Former Palau government officials say Beijing is trying to cement its influence in the region ahead of the expiry of the Compact Funding agreements between the United States, the Federated States of Micronesia, the Marshall Islands and Palau in 2023 and 2024.

The United States provides around $200 million a year on average to the Compact states and is responsible for the defense of the three countries, which each hold a seat at the United Nations.

Last December, the U.S. belatedly approved $124 million in assistance for Palau through till 2024, but has not announced any plans to extend the Compact agreements.

“The United States and China are not zero-sum competitors,” a U.S. State Department spokesperson told Reuters. “However, we have concerns about the sustainability of debt loads for countries highly indebted to China, as well as the environmental, social, or labor conditions that often come along with Chinese-financed projects.”

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Turkish Airlines breaks daily passenger record

Monitoring Desk

ANKARA: Turkish Airlines broke a new daily passenger record on Saturday, according to the chief executive office of the Turkish flag carrier.

Turkish Airlines CEO Bilal Eksi tweeted on Sunday the density of passengers using the airline before the Muslim holiday Eid-al Adha remains continuing.

“Yesterday, we made a historic record, we flew 253,000 passengers via 1,547 flights to their loved ones with 75 percent on-time departures,” Eksi said.

He added that they are trying to serve better in this high season and thanked the passengers for choosing Turkish Airlines. AA


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United to charge more for Economy seats

Monitoring Desk

LONDON: United Airlines will soon begin charging extra for seats toward the front of the economy cabin, Travel Weekly reported. The change comes with the introduction of new corporate perks for business clients.

Preferred corporate clients as well as passengers United’s Mileage Plus Premier status will have access to booking the front economy seats without paying a fee, according to Travel Weekly. But regular economy passengers will now see these seats available only for an additional fee. If they don’t want to pay, they can select a seat toward the back of the plane.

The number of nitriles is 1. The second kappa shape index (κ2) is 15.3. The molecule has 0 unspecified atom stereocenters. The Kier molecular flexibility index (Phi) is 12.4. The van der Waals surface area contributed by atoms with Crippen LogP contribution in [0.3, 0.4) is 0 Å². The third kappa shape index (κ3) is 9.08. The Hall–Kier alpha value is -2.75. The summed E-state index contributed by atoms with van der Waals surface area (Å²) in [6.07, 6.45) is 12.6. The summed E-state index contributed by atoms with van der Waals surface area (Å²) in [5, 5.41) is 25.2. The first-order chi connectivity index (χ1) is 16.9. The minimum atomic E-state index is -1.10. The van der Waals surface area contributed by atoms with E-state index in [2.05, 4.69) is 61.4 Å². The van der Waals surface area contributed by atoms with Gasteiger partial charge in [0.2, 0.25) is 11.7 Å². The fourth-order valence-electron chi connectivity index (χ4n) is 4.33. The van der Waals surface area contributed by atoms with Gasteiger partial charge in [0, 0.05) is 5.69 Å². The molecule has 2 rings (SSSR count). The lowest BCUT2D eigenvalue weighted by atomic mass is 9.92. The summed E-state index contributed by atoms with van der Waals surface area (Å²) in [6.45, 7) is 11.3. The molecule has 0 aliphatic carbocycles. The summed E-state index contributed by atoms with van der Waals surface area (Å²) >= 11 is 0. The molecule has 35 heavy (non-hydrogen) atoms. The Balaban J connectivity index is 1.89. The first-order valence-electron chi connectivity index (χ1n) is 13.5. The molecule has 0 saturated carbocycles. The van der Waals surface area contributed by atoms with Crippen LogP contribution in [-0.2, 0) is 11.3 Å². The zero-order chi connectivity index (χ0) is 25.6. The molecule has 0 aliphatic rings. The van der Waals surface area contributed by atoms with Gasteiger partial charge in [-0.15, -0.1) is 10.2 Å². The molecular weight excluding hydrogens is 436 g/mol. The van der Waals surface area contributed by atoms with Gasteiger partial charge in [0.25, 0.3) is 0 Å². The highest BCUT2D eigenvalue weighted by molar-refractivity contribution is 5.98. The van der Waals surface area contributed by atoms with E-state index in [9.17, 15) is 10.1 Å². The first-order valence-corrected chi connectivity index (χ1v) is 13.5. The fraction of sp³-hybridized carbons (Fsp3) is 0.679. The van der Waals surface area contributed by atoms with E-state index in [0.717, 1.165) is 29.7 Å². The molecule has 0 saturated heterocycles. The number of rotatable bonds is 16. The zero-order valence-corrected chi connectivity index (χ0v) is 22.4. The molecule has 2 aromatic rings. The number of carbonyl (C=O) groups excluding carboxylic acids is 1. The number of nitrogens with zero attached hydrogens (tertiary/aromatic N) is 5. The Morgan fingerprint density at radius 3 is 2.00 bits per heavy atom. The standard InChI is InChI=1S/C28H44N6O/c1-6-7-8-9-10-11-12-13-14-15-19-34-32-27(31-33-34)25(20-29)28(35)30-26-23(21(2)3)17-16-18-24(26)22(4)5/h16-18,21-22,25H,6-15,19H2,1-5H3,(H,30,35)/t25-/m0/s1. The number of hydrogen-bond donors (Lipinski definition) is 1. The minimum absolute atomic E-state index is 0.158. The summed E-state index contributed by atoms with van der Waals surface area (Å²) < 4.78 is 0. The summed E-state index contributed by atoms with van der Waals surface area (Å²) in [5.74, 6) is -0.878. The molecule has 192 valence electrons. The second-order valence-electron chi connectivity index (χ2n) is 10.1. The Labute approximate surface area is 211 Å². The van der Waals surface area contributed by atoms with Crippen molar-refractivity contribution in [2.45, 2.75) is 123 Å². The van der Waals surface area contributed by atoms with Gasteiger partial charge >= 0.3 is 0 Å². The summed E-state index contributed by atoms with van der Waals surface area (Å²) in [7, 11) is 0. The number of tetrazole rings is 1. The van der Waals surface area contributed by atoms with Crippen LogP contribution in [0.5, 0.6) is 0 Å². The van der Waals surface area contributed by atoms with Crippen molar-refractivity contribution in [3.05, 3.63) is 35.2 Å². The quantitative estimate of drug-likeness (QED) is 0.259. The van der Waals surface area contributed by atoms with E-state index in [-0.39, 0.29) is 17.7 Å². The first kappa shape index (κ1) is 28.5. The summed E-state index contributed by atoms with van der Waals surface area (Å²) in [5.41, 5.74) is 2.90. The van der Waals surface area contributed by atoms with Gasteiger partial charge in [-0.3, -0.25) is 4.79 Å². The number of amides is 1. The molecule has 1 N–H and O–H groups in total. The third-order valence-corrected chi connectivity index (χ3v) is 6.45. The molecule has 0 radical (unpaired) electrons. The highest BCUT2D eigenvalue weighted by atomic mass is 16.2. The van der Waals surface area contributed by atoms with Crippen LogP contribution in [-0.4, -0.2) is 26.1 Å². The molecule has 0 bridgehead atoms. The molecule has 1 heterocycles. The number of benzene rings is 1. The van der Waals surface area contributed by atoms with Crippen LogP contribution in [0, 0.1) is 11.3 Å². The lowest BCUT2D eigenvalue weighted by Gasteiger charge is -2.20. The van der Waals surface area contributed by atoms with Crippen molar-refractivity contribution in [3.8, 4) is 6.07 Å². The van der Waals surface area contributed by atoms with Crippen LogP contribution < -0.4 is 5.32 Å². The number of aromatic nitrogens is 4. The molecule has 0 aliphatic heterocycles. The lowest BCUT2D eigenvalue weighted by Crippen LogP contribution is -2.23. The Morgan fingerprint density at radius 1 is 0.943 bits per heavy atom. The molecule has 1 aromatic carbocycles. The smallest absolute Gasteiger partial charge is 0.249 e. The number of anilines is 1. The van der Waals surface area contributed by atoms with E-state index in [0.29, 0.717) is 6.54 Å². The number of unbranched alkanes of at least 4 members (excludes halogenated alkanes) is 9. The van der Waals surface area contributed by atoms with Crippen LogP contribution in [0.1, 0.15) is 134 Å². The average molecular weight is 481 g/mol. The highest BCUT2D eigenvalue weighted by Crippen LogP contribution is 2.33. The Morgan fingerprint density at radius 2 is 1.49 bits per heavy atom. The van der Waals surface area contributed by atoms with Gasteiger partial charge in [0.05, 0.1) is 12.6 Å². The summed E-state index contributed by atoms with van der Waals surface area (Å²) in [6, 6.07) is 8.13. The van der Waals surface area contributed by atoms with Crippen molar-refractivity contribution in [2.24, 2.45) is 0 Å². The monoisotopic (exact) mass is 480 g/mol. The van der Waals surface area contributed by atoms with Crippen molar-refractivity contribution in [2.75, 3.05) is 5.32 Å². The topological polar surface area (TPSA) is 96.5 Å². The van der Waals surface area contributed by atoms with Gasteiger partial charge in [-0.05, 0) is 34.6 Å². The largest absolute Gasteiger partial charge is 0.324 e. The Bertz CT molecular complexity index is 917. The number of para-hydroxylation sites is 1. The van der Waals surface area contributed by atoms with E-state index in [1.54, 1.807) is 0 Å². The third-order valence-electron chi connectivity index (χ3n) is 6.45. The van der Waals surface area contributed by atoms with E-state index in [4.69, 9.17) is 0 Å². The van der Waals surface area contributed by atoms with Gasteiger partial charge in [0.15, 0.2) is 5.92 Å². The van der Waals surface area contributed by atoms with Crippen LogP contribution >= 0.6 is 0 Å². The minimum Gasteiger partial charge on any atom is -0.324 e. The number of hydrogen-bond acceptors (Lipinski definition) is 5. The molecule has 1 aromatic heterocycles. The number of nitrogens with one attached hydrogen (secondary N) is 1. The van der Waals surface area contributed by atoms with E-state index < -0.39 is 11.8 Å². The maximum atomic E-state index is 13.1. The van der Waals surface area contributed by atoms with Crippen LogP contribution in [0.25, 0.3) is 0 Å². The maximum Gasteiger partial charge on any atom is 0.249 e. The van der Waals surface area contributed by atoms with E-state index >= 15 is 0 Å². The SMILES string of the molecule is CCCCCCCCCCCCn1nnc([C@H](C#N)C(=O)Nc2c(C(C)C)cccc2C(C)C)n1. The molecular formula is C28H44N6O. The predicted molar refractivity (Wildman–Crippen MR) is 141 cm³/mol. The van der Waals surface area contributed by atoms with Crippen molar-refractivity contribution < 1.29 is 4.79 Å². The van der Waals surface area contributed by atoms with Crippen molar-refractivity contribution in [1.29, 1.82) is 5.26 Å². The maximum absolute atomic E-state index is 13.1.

United, of course, isn’t alone in charging more for “select” economy seats. Budget airlines like Norwegian Air and Spirit Airlines charge an additional fee to select a specific seat ahead of time, as do legacy airlines like American when passengers buy a basic economy ticket. Etihad Airways now charges more for people to select their seats in economy class. With that airline, passengers can expect to pay $25 to select a standard seat.

United has not yet announced pricing for the front economy seats. However, according to Travel Weekly, if the seats are not yet filled by the time passengers are checking in, they will be available first come, first serve, no extra fee required.



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No Canadians: Air France unions want French CEO

PARIS (AFP): Trade unions at Air France called Thursday for the company to name a French chief executive amid reports that the board is set to nominate Canadian Ben Smith at the helm of the group.

Nine out of ten unions issued a joint statement saying it was “inconceivable that the Air France company, French since 1933, falls into the hands of a foreign executive whose candidacy is being promoted by a competitor”.

The statement appeared to be referring to Delta Airlines, the US airline which owns 8.8 percent of the capital of Air France-KLM, the parent group formed out of the merger of Air France and KLM of the Netherlands in 2004. The union statement, which said the new boss needed “intimate knowledge… of the French social model”, said that the board was expected to hold a teleconference on Thursday to discuss the nomination.

The Franco-Dutch airline has been searching for a new boss since Jean-Marc Janaillac resigned in May, having gambled his job on getting Air France staff to accept a new pay deal after months of strikes.


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Turkey’s tourism rises 30 percent on yearly basis

Monitoring Desk

ISTANBUL: Turkey’s tourism rose 30 percent on the yearly basis and the country could gain $32 billion foreign currency inflows by the end of the year, according to Turkey’s top tourism association.

“If nothing serious or negative happens, we expect 40 million tourists by the end of 2018,” Firuz Baglikaya, head of Association of Turkish Travel Agencies (TURSAB), told Anadolu Agency’s Finance Desk.

Baglikaya also said they have targeted eliminating half of the country’s current account deficit in the coming year. “We have a contribution target for the tourism to reduce the current account deficit by around 50 percent in the coming year,” he said.

Noting that the tourism is among the most contributing sectors in lowering the current account deficit, Baglikaya added that the sector contributed $21 billion for reduction of the current account deficit last year.